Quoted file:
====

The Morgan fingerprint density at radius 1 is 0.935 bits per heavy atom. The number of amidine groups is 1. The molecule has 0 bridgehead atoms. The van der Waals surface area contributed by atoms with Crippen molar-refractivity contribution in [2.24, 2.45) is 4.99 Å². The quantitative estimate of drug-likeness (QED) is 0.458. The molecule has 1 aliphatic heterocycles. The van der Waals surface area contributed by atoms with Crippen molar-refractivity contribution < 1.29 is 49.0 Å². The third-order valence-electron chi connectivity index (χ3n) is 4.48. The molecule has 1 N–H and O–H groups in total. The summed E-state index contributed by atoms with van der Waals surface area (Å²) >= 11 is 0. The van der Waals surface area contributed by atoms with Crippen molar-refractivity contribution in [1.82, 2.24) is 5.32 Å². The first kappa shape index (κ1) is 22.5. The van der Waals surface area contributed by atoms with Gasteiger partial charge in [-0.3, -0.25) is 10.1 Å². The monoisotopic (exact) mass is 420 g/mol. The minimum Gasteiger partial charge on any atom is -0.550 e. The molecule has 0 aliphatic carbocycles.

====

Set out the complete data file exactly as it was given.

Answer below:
The Morgan fingerprint density at radius 1 is 0.935 bits per heavy atom. The number of amidine groups is 1. The molecule has 0 bridgehead atoms. The van der Waals surface area contributed by atoms with Crippen molar-refractivity contribution in [2.24, 2.45) is 4.99 Å². The quantitative estimate of drug-likeness (QED) is 0.458. The molecule has 1 aliphatic heterocycles. The van der Waals surface area contributed by atoms with Crippen molar-refractivity contribution < 1.29 is 49.0 Å². The third-order valence-electron chi connectivity index (χ3n) is 4.48. The molecule has 1 N–H and O–H groups in total. The summed E-state index contributed by atoms with van der Waals surface area (Å²) >= 11 is 0. The van der Waals surface area contributed by atoms with Crippen molar-refractivity contribution in [1.82, 2.24) is 5.32 Å². The first kappa shape index (κ1) is 22.5. The van der Waals surface area contributed by atoms with Gasteiger partial charge in [-0.3, -0.25) is 10.1 Å². The monoisotopic (exact) mass is 420 g/mol. The minimum Gasteiger partial charge on any atom is -0.550 e. The molecule has 0 aliphatic carbocycles.